Written by Andrew Fontana
After two issues of being sidelined, Mera finds herself front and center of Aquaman #10. I complained in previous issues about Mera being relegated to the sidelines. Abnett has more than rectified that situation by bringing her to the forefront of this story. I’m not entirely sure that I buy into the plot being delivered in this issue, but this arc’s seeming focus on Mera allays some of my misgivings.
Last issue saw Aquaman beaten nearly to death by The Shaggy Man. With his absence comes the culmination of Mera’s stay with the Widowhood. Indeed, this issue’s revelations cast a new light on Mera’s subplot, and connects her storyline with Arthur’s. Abnett’s slower pace does bring out some of his flaws, however, especially concerning dialogue. What might read as delightfully cheesy in more action-packed issues comes across as stilted and inorganic here. Mera’s long inner monologue felt too expository and unnatural, and ultimately a bit pointless when her conflicting emotions could have been better portrayed visually. His writing picks up with action near the end, at least. These new antagonists are ridiculously fun throwbacks to a cornier era of comics, and Abnett does well with them.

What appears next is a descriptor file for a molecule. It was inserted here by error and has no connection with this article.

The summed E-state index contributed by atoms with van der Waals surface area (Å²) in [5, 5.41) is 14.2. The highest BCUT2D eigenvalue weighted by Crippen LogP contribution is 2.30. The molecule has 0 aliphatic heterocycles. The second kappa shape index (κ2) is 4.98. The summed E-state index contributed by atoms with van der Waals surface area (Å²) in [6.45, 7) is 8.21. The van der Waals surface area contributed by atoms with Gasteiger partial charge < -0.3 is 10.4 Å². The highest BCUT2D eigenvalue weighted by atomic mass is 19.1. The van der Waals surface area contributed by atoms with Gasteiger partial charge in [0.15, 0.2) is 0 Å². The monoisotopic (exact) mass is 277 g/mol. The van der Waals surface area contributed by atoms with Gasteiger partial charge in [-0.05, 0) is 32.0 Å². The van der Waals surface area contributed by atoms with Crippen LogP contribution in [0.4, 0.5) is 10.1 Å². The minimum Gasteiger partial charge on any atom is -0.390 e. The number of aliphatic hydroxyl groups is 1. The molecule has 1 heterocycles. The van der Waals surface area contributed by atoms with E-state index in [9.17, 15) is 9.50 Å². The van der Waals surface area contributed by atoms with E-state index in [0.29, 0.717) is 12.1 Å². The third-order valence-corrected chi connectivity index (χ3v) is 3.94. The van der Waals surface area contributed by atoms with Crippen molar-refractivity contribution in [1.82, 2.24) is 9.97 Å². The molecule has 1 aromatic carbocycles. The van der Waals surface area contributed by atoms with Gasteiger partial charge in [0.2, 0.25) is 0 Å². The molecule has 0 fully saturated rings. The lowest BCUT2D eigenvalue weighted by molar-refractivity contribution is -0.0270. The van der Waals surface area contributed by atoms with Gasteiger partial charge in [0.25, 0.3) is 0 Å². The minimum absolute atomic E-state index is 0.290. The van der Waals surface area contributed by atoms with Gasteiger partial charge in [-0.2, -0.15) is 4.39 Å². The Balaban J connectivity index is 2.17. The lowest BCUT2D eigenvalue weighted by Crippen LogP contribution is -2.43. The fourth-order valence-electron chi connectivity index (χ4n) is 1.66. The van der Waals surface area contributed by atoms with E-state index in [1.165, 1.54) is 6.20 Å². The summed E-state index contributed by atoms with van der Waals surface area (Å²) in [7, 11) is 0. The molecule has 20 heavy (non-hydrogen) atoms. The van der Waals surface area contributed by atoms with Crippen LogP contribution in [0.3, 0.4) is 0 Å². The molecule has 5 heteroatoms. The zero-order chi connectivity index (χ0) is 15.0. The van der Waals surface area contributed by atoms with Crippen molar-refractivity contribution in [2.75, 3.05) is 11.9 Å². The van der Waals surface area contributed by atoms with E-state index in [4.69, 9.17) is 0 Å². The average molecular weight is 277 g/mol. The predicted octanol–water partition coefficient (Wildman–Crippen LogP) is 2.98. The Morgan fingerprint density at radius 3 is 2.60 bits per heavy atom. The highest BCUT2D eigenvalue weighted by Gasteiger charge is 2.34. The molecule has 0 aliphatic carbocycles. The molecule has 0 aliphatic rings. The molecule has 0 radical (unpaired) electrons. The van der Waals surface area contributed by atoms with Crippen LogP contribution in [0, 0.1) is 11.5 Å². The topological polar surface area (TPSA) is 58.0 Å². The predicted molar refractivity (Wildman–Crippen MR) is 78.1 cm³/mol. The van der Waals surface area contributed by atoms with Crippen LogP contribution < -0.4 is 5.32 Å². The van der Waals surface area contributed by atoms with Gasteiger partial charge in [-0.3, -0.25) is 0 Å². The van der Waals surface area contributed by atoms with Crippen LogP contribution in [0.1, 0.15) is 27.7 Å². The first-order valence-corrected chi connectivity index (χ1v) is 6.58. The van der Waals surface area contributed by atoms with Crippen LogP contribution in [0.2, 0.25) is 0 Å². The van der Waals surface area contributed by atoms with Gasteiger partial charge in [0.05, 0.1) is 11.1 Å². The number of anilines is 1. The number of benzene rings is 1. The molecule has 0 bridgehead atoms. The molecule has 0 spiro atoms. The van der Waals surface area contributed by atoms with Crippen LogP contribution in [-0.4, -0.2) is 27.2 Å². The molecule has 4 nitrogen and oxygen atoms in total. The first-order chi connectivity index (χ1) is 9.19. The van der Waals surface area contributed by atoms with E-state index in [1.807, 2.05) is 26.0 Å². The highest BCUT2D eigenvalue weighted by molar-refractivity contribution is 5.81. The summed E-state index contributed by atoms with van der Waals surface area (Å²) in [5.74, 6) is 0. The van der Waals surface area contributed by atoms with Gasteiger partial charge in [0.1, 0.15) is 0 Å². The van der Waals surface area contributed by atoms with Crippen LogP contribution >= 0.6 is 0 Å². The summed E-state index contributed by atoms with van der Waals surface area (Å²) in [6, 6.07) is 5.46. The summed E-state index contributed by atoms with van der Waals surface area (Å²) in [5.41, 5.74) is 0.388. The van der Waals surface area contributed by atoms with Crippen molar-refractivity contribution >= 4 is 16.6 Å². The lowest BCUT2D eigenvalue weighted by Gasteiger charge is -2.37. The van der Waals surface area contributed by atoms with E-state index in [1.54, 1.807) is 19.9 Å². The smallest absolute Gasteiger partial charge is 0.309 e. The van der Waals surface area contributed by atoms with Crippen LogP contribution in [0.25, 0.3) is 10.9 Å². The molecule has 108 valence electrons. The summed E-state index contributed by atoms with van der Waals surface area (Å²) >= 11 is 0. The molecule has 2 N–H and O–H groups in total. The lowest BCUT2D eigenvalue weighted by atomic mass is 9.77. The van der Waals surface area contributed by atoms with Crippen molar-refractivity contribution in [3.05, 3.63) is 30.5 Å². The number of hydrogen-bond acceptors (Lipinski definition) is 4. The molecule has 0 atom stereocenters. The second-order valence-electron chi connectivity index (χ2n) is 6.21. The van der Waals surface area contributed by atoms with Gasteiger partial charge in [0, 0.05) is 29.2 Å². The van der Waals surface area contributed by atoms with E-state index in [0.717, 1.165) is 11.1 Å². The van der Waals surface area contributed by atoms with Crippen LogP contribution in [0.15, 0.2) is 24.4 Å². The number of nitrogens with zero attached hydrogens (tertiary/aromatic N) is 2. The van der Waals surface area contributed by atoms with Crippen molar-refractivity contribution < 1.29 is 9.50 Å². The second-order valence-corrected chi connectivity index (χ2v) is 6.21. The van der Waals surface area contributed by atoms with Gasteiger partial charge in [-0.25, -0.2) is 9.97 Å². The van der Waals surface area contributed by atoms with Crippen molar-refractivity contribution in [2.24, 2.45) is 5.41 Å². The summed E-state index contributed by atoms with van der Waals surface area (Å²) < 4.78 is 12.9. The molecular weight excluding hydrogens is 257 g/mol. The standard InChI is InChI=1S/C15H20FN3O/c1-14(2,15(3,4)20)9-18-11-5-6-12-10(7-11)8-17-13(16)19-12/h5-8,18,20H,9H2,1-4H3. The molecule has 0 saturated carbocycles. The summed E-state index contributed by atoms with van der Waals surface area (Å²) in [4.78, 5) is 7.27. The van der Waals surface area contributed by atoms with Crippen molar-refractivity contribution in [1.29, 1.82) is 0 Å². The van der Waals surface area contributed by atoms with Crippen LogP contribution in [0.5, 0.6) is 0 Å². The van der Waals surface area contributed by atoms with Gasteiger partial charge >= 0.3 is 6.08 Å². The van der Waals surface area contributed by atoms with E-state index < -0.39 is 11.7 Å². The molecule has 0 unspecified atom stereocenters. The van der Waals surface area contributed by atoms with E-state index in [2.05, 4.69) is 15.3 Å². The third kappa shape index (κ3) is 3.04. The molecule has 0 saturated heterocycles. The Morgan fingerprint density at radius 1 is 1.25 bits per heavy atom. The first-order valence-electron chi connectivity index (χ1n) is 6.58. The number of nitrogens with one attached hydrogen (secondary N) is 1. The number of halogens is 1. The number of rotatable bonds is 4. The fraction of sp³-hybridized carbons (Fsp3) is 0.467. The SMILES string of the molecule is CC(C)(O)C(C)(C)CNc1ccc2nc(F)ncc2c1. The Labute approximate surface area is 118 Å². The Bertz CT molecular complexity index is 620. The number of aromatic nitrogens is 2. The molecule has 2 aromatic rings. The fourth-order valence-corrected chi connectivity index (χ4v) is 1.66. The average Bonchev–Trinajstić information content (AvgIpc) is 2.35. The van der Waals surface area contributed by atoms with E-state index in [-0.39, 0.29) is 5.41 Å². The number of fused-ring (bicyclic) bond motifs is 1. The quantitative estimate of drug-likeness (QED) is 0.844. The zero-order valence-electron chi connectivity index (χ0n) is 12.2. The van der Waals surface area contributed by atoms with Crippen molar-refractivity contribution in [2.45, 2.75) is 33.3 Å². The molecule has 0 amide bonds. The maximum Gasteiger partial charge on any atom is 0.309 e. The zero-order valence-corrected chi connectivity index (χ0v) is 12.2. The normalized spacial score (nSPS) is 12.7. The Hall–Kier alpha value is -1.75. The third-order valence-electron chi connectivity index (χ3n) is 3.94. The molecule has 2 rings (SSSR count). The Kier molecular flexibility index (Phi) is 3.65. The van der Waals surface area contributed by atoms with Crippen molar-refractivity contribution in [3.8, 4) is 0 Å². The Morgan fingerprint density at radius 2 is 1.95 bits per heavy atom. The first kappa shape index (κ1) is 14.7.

Brad Walker returns to art duties after a brief hiatus. His pencils convey kinetic energy and apocalyptic destruction with aplomb. His fights have an immediacy to them that are utterly immersive. Eltaeb’s colors, unfortunately, is still this book’s biggest drawback. Rebirth made great strides in brightening up the DC universe, but Aquaman is one the few books that has come out of the reboot worse for wear. The colors are not only dull, they dampen the energy of Walker’s pencils.
All in all, Aquaman #10 is a satisfying read. The plot as it is currently unfolding promises to be interesting not least because of the focus on Mera. The execution thus far is a bit stilted, but the concept behind it is good enough to carry the issue. Abnett is laying the groundwork for may potentially be an exciting new direction in the book.
Rating: 7 out of 10